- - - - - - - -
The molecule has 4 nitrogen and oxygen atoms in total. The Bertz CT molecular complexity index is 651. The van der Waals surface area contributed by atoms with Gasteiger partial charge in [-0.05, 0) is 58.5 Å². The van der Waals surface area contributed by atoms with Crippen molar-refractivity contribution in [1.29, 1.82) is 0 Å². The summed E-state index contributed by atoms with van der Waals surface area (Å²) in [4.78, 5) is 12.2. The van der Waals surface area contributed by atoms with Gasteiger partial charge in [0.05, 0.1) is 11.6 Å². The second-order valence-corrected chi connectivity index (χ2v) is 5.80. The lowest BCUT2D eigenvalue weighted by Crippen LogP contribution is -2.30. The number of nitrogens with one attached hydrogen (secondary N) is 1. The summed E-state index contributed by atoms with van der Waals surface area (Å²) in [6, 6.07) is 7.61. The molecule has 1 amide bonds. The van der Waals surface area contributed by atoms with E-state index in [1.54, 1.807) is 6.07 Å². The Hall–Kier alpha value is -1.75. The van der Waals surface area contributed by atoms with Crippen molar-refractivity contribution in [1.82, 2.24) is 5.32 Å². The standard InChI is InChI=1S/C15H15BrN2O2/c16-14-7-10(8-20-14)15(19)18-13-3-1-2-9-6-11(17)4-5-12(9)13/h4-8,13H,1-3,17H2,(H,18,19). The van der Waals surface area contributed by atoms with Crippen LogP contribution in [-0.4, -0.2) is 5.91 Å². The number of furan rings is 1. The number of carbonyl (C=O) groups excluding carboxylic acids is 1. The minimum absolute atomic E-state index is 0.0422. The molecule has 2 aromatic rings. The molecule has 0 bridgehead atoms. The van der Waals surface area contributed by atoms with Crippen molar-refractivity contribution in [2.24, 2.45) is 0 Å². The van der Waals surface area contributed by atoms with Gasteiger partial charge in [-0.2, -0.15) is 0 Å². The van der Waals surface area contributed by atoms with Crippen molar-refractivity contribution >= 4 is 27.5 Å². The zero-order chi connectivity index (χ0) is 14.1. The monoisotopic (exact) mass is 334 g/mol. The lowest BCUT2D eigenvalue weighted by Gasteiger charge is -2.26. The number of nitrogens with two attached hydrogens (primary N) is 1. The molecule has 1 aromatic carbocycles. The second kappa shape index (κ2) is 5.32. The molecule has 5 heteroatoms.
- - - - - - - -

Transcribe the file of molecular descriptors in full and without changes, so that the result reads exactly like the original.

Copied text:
The molecule has 4 nitrogen and oxygen atoms in total. The Bertz CT molecular complexity index is 651. The van der Waals surface area contributed by atoms with Gasteiger partial charge in [-0.05, 0) is 58.5 Å². The van der Waals surface area contributed by atoms with Crippen molar-refractivity contribution in [1.29, 1.82) is 0 Å². The summed E-state index contributed by atoms with van der Waals surface area (Å²) in [4.78, 5) is 12.2. The van der Waals surface area contributed by atoms with Gasteiger partial charge in [0.05, 0.1) is 11.6 Å². The second-order valence-corrected chi connectivity index (χ2v) is 5.80. The lowest BCUT2D eigenvalue weighted by Crippen LogP contribution is -2.30. The number of nitrogens with one attached hydrogen (secondary N) is 1. The summed E-state index contributed by atoms with van der Waals surface area (Å²) in [6, 6.07) is 7.61. The molecule has 1 amide bonds. The van der Waals surface area contributed by atoms with E-state index in [1.54, 1.807) is 6.07 Å². The Hall–Kier alpha value is -1.75. The van der Waals surface area contributed by atoms with Crippen molar-refractivity contribution in [1.82, 2.24) is 5.32 Å². The standard InChI is InChI=1S/C15H15BrN2O2/c16-14-7-10(8-20-14)15(19)18-13-3-1-2-9-6-11(17)4-5-12(9)13/h4-8,13H,1-3,17H2,(H,18,19). The van der Waals surface area contributed by atoms with Crippen LogP contribution in [-0.4, -0.2) is 5.91 Å². The number of furan rings is 1. The number of carbonyl (C=O) groups excluding carboxylic acids is 1. The minimum absolute atomic E-state index is 0.0422. The molecule has 2 aromatic rings. The molecule has 0 bridgehead atoms. The van der Waals surface area contributed by atoms with Crippen molar-refractivity contribution in [2.24, 2.45) is 0 Å². The van der Waals surface area contributed by atoms with Gasteiger partial charge in [-0.2, -0.15) is 0 Å². The van der Waals surface area contributed by atoms with Crippen molar-refractivity contribution >= 4 is 27.5 Å². The zero-order chi connectivity index (χ0) is 14.1. The monoisotopic (exact) mass is 334 g/mol. The lowest BCUT2D eigenvalue weighted by Gasteiger charge is -2.26. The number of nitrogens with two attached hydrogens (primary N) is 1. The molecule has 1 aromatic carbocycles. The second kappa shape index (κ2) is 5.32. The molecule has 5 heteroatoms.